I would encourage you to utilize the services of the writing tutors at the Odegaard Writing and Research Center at various stages in the writing process. You can make appointments with the Writing Center online:
For additional information, see the sheet on ‘Writing Resources,’ posted on Canvas under ‘Files.’
Upload your completed essay as a Word document to our Canvas site by 7 pm on Friday, October 30.
Upload your completed essay as a Word document to our Canvas site by 7 pm on Friday, December 11.
Successful completion of this class depends on regular attendance and participation. If you are not in class when roll is taken or if you leave class early, you will be counted as absent for that day, so please plan your other commitments accordingly.
You are responsible for understanding and observing the UW guidelines regarding academic honesty and plagiarism:
Please let me know if you have any questions about these guidelines or about UW policy on plagiarism.
Students with Disabilities:
To request accommodations due to a disability, please contact Disabled Student Services, 448 Schmitz, (206) 543-8924 ((V/TTY). If you have a letter from Disabled Student Services indicating that you have a disability that requires academic accommodations, please present the letter to me so we can discuss such accommodations.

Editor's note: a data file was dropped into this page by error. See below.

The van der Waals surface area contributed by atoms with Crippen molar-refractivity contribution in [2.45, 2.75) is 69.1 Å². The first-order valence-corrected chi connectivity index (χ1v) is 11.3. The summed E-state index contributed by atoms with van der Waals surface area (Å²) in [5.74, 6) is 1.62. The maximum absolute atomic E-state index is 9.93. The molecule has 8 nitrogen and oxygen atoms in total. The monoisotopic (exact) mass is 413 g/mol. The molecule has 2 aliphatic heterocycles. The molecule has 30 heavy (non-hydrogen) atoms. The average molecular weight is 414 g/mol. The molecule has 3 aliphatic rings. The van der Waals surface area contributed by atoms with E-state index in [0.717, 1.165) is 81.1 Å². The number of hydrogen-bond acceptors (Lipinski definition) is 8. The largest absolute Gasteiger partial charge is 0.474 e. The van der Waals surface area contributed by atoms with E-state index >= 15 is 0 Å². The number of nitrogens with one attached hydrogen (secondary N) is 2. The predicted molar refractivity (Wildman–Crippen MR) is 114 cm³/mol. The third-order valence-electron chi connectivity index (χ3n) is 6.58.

Dunbar-Ortiz, “Follow the Corn” and “Culture of Conquest,” 1-44
Harjo, pp 1-45
(Harjo introduction through Chrystos)
Dunbar-Ortiz, “Cult of the Covenant,” 45-55
Harjo, pp 45-71
(Hill through Blaeser)
Dunbar-Ortiz, “Bloody Footprints,” 56-77
Harjo, pp 72-98
(Henry through Bearheart)
Dunbar-Ortiz, “The Birth of a Nation,” 78-94
Harjo, pp 99-134
(Fuller through Erdrich)
Dunbar-Ortiz, “The Last of The Mohicans & Andrew Jackson’s White Republic,” 95-116
Harjo, pp 135-170
(Westerman through Winder)
Bring to class your working thesis statement for your first essay.
Dunbar-Ortiz, “Sea to Shining Sea,” 117-132
Harjo, pp 171-211
(Sigo essay through Hall)
Bring to class your working title, introduction (including thesis statement), and Works Consulted for your first essay.
7 pm Journal One Due
Dunbar-Ortiz, “Indian Country,” 133-161
Harjo, pp 212-248
(Hope through Rexford)
Dunbar-Ortiz, “U.S. Triumphalism & Peacetime Colonialism,” 162-177
Harjo, pp 249-285
(Colleps through Mitchell)
7 pm Essay One Due
Dunbar-Ortiz, “Ghost Dance Prophesy,” 178-196
Harjo, pp 286-334
(Louis through Butsui)
Dunbar-Ortiz, “Discovery,” 197-217
Harjo, pp 335-374
(White through Posey)
Dunbar-Ortiz, “The Future of the United States,” 218-236
Harjo, pp 375-422
(Sixkiller through Howe essay)
Discuss second essay
Veterans’ Day Holiday
Sell, María Concepción Bautista Vásquez (Tzotzil Mayan), 31-38;
Bonfil, “A Land of Millenarian Civilization,” 3-18
Sell, Manuel Bolom Pale (Tzotzi Mayan), 39-47;
Bonfil, “The Indian Recognized,” 19-40
Sell, Manuel Bolom Pale (Tsotsil Mayan), 48-55;
Bonfil, “De-Indianizing That Which Is Indian,” 41-60
Sell, Adriana López (Tzeltal Mayan), 56-70;
Bonfil, “The Problem of National Culture & The Colonial Order,” 61-93
Sell, Angelina Díaz Ruiz (Tzotzil Mayan), 71-77;
Bonfil, “Forging a Nation & Our [Revolutionized] Modern Times,” 94-128
Sell, Ruperta Bautista Vásquez (Tzotzil Mayan), 78-89;
Bonfil, “The Paths of Indian Survival,” 129-152
Sell, Andrés López Díaz (Tzotzil Mayan), 90-100;
Bonfil, “The Nation We Have Today” and “Civilization and Alternatives,” 153-176
7 pm Journal Two Due
7 pm Essay Two Due